Project Ultimate Stroker: Squeezing 427 Inches into a Small Block Chevy

If you have been keeping up with the Horsepower Monster’s 427 Small Block Buildup, we’ve wrapped up the final video in the series with a dyno session–you can find it above. But if you are new to the build, we recommend staring from the beginning–all the videos in the series are posted below.

Part One

These days it’s getting pretty hard to do anything new with the classic small block Chevrolet engine. Heck, even big inch strokers have been done before.

But we promise, this is different. Before, getting over 400 inches into a small block meant weeks of tedious grinding and prefitting along with expensive custom components. The process was so time consuming and expensive it made building a Chevy bigger than the classic 383 inches more trouble than it was worth. But now, with intelligent component selection from the right manufacturers, you can build a 427 with all off-the-shelf components. And we’re going to show you how.

Not only is this engine package easy to build, but by using all readily available components it makes building this attention-grabbing stroker basically the same cost as a well appointed 350. The key is Dart’s outstanding SHP Chevy block and a set of innovative connecting rods from Callies. A new SHP block is barely more expensive than a stock block pulled out of a junkyard and machined back to spec–plus it’s capable of handling much more horsepower and can handle 3.750 inches of stroke and 4.125 inch cylinder bores without breaking a sweat. Normally, using a crank with more than 3.75 inches of stroke in a Chevy small block with a standard cam tunnel location will send the sides of the rods crashing into the cam lobes–and we all know that’s not good. But the Ultra XD I-beam rods have the fasteners on the big end of the rod offset so that the side closest to the cam lobe is moved down, creating 0.050 of an inch of extra clearance. We also ordered up a reduced base circle cam from Comp Cams to be extra safe, but the Callies rod is enough to fit an impressive four inches of stroke without having to grind the rod caps.

Our goal is to build an engine capable of 550 horsepower or more than will be happy on pump gas and can be driven every day. This is not a tempermental, high-compression race motor that’s poorly suited for street use–this is a street motor that’s should make great power, generate loads of torque and have a rumble that will turn heads. Plus, it should be strong enough to handle a strong dose of nitrous or whatever else we choose to throw at it in the future.

The first video in the series (above) features the work required to balance the rotating assembly as well as clearance both the K1 Technologies crankshaft and the Dart SHP block. Thankfully, the clearancing work required is minimal and after this the engine should practically fall into place.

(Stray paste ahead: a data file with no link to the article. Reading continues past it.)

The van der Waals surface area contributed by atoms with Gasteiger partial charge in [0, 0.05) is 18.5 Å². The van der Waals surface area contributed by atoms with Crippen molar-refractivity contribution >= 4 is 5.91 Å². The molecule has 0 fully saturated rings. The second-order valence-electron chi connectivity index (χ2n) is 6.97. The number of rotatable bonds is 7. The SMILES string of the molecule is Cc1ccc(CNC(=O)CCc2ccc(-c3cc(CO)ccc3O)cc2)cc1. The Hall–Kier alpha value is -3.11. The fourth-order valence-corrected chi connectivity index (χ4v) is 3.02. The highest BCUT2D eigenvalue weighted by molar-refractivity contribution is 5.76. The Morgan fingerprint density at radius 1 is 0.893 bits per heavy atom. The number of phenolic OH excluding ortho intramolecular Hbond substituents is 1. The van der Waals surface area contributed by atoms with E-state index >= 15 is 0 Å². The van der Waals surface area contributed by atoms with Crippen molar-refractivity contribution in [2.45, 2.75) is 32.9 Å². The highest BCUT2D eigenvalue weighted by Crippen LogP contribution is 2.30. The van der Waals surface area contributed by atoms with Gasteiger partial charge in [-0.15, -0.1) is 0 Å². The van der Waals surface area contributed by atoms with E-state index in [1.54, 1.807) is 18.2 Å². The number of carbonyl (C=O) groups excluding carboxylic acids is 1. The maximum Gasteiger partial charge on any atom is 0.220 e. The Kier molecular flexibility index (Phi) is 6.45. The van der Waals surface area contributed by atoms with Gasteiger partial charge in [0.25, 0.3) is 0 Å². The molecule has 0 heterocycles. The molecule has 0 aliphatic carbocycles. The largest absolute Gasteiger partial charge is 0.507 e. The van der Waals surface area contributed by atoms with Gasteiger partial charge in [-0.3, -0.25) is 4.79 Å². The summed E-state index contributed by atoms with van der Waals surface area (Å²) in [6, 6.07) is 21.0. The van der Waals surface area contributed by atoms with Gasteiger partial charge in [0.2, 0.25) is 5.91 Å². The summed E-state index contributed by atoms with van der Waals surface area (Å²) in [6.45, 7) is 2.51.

Part Two

This time around we’re actually putting stuff together. In particular, rods, pistons and the crankshaft. Plus, we take a look at a new system from a company called KRAMM-Lox that makes installing piston pin locks a snap–literally.

Part Three

We worked very closely with Comp Cams to choose the perfect cam for this build. Just like everyone, we want to make great power but don’t want to give up any driveability. We also install the timing set, ATI damper and Edelbrock aluminum water pump.

Part Four

Finally, with Part Four we are starting to wrap things up. After much deliberation, we settled on a pair of Dragonslayer aluminum cylinder heads from Brodix, and now that we’ve seen them in person cannot wait to see how they perform on the dyno. We also wrapped up the valvetrain with a set of hydraulic roller lifters and a really trick Ultra Pro Magnum rocker arms–both from Comp Cams. For the ignition, we chose a comprehensive setup from Pertronix, which includes the distributor, coil, and plug wires.

At first glance, the intake manifold may look a little odd. That’s because we’ve already had the Weiand Sealth dual plane intake treated to a couple coats of clear coat. The idea is to seal off the aluminum so that dirt and grime won’t grunge it up so quickly. Otherwise, the Weiand piece is as it came right out of the box. It is one of the most aggressive dual-plane intakes we could find and should do a good job of feeding all 427 cubic inches with all the air and fuel they can handle. Finally, topping everything off is one of Holley’s new Ultra HP carbs with all the bells and whistles.

Part Five

Finally, we get down to the brass tacks–the dyno session. You don’t want to read any more, go ahead and check out the video:

In case you want to stare at it some more, here’s that dyno sheet once again:427 Dyno Chart


And finally, if you want to try this build yourself, here’s the printable parts list. Make sure to let us know what you think in the comments below.

31 Responses

  1. GTO Mike
    That's going to be a monster! Can't wait to see more.
  2. Alex
    I need this in my Monte Carlo. Are you going to show it running?
    • Love to have this monster for 27 was the price of it semi information thank you and God-bless
  3. Jennie Merritt
    Well, I bought a low mileage LQ4 engine last year with plans to build it for my TransAm which was running great with a cam only LS1 at that time. I bracket raced the car about every other weekend with no problems. Then one day my wife decided to drive it down a flooded road She sucked water in the intake and bent a rod The good news was that I already had an engine to replace my hurt LS1 Even better news was that insurance gave me 5100 bucks for a replacement engine. I decided to build a forged 404 cubic inch stroker. Any way enough of the long story...... Here's the build info and some pictures. LQ4 Iron Block TFS 225cc heads prepped by TEA Custom Pat G cam Yella Terra Roller Rockers Comp Double Roller Timing set Melling oil pump Eagle crank Eagle rods wiseco -2cc pistons FAST 102/102 Texas Speed 1 7/8" headers Magnaflow 3" full exhaust TCI Super Street Fighter 3500 stall Performabuilt Level 2 4L60e walbro fuel pump 42lb ford svt injectors ARP head bolts ARP main studs I just put the heads on Monday of this week. Thanks to Hinson Super Cars and Texas Speed for supplying the parts.
  4. Silver Price